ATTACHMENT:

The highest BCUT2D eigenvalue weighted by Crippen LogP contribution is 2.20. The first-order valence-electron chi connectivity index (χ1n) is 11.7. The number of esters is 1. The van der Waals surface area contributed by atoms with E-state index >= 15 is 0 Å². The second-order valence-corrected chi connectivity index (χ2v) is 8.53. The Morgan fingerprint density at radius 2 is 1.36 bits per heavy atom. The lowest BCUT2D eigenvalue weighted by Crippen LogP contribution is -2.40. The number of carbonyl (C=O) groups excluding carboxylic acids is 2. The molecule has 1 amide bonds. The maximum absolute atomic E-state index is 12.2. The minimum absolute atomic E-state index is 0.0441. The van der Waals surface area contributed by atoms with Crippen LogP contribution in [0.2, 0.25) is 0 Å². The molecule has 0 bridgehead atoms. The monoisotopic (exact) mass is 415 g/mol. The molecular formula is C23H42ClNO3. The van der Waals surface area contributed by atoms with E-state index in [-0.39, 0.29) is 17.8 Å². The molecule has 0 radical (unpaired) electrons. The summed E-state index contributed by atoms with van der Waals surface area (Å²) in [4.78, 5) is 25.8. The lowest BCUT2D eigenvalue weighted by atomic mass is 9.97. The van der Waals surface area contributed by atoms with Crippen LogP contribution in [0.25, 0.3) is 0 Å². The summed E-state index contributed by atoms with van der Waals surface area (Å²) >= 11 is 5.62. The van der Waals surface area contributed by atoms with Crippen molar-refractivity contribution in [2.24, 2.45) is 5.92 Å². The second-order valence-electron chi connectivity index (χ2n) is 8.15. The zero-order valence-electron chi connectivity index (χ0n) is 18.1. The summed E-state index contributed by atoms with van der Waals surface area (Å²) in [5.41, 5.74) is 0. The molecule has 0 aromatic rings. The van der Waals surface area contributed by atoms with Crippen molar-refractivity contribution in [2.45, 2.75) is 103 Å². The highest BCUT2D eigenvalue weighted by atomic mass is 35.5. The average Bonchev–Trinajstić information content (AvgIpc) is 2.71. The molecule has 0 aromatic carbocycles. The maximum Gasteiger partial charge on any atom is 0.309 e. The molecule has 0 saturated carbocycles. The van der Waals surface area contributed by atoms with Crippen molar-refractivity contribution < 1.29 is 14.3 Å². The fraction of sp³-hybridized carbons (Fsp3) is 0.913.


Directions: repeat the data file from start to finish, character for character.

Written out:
The highest BCUT2D eigenvalue weighted by Crippen LogP contribution is 2.20. The first-order valence-electron chi connectivity index (χ1n) is 11.7. The number of esters is 1. The van der Waals surface area contributed by atoms with E-state index >= 15 is 0 Å². The second-order valence-corrected chi connectivity index (χ2v) is 8.53. The Morgan fingerprint density at radius 2 is 1.36 bits per heavy atom. The lowest BCUT2D eigenvalue weighted by Crippen LogP contribution is -2.40. The number of carbonyl (C=O) groups excluding carboxylic acids is 2. The molecule has 1 amide bonds. The maximum absolute atomic E-state index is 12.2. The minimum absolute atomic E-state index is 0.0441. The van der Waals surface area contributed by atoms with Crippen LogP contribution in [0.2, 0.25) is 0 Å². The molecule has 0 bridgehead atoms. The monoisotopic (exact) mass is 415 g/mol. The molecular formula is C23H42ClNO3. The van der Waals surface area contributed by atoms with E-state index in [-0.39, 0.29) is 17.8 Å². The molecule has 0 radical (unpaired) electrons. The summed E-state index contributed by atoms with van der Waals surface area (Å²) in [4.78, 5) is 25.8. The lowest BCUT2D eigenvalue weighted by atomic mass is 9.97. The van der Waals surface area contributed by atoms with Crippen LogP contribution in [0.25, 0.3) is 0 Å². The summed E-state index contributed by atoms with van der Waals surface area (Å²) >= 11 is 5.62. The van der Waals surface area contributed by atoms with Crippen molar-refractivity contribution in [2.24, 2.45) is 5.92 Å². The second-order valence-electron chi connectivity index (χ2n) is 8.15. The zero-order valence-electron chi connectivity index (χ0n) is 18.1. The summed E-state index contributed by atoms with van der Waals surface area (Å²) in [5.41, 5.74) is 0. The molecule has 0 aromatic rings. The van der Waals surface area contributed by atoms with Crippen molar-refractivity contribution in [2.45, 2.75) is 103 Å². The highest BCUT2D eigenvalue weighted by atomic mass is 35.5. The average Bonchev–Trinajstić information content (AvgIpc) is 2.71. The molecule has 0 aromatic carbocycles. The maximum Gasteiger partial charge on any atom is 0.309 e. The molecule has 0 saturated carbocycles. The van der Waals surface area contributed by atoms with Crippen molar-refractivity contribution < 1.29 is 14.3 Å². The fraction of sp³-hybridized carbons (Fsp3) is 0.913.